PISA Scores 2012, OECD, focus added by Business Insider, June 6 2015
So, it’s true that American students are not doing as well as we might like. 

But it’s not true that we spend far more than other nations. On per-student spending, the US average was $11,732 per full-time student in 2012 – behind Switzerland ($15,512), Norway ($13,611) and Austria ($12,164).  

Given differences in cost of living, a better comparison might be percent of GDP invested in education. By that measure, the U.S., at 3.6%, doesn’t make it onto the list of top 25 countries.

Trump’s conclusion that school choice would improve scores is contradicted by the statistics: nations with top results have strong, centrally-administered public school systems; consistent, equitable funding; focused attention on pre-K preparation for low-income, at-risk students; high public respect for teachers and schools.

For anyone really interested in understanding the numbers, it’s a complicated story.  But the question of which school systems waste money is far simpler to address for anyone who has even a small interest in the truth. The Commonwealth Foundation offers a website that allows comparison of districts on per pupil spending, money allocated for classroom attendance, special education and more. Here's how Philadelphia and neighboring Lower Merion compare. I've added Reading - one of the most underfunded districts in the country.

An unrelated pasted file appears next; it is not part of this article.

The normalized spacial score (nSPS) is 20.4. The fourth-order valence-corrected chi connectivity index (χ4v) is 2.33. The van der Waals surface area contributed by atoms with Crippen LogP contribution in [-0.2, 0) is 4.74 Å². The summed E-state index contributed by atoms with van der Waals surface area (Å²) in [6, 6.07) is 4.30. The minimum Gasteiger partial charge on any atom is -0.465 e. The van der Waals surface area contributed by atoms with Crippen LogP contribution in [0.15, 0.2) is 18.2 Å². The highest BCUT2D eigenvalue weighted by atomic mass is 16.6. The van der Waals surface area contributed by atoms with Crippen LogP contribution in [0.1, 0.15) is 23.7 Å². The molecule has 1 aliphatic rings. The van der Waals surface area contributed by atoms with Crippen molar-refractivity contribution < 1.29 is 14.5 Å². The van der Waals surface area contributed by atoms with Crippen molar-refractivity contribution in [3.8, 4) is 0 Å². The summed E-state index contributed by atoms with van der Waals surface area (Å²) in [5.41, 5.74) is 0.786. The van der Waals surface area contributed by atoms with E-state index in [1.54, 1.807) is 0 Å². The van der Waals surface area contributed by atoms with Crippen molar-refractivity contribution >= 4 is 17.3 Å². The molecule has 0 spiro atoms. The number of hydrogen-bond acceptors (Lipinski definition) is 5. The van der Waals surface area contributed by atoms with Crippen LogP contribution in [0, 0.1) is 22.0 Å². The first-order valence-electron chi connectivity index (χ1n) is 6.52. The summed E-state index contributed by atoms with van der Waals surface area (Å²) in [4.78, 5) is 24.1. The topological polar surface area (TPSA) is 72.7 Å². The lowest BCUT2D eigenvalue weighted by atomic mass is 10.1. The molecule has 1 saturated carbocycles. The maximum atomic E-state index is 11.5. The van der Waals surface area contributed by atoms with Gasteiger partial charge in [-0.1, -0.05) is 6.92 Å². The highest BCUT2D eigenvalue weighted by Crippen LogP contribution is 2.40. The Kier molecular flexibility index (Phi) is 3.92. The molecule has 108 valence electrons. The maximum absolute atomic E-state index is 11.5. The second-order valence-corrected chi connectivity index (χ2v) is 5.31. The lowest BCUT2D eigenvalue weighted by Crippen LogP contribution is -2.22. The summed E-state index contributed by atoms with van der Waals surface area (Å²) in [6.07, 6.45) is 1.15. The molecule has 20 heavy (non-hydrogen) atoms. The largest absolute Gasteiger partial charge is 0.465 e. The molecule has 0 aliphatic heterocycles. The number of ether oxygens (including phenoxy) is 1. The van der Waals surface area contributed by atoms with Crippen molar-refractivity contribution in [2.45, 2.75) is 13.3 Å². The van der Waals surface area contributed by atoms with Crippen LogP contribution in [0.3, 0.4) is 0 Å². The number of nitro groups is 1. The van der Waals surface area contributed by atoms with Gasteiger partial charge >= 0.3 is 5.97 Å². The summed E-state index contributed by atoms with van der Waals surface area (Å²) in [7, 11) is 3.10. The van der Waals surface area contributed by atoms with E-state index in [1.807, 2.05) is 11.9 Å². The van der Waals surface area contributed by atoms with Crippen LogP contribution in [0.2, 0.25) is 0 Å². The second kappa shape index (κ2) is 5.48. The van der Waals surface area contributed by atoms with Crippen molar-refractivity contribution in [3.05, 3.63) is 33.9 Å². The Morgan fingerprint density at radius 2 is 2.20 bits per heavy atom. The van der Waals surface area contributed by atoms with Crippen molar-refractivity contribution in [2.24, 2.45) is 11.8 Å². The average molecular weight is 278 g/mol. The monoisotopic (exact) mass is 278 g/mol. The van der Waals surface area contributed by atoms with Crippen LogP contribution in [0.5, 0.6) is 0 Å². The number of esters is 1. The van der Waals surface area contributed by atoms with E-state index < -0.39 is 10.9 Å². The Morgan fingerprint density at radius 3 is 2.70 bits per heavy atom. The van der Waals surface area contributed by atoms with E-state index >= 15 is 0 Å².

A quick interpretation: Lower Merion spends more than twice as much on its students, but a smaller percentage is spent on instruction. In other word, Philly and Reading are putting a higher share of their dollars into the classroom and doing their best to educate high needs children with less than half the funds. 
To put that spending in context: Philadelphia has the highest number of people living in “deep poverty” of any large city in the U.S. In 2015, the threshold for deep poverty was an annual cash income of less than $5,885 for an individual, $7,965 for a single-parent with one child, or $12,125 for a married couple with two kids. Nationally, one in ten children is now living in deep poverty. In Philly, that number is closer to one in four.  

People in deep poverty tend to be transient, living with friends, sometimes sleeping on the floor in a relative’s apartment. They frequently struggle with mental illness. Illiteracy is often a factor. Add in food insecurity. Inadequate child care.

Children in poverty, in addition to unstable home arrangements, often experience trauma from exposure to violence and crime. They are less likely to attend preschool, less likely to be exposed to books, games and enriching experiences in the home or local community. They start school less prepared than their wealthier peers, in systems less able to offer extra help or support.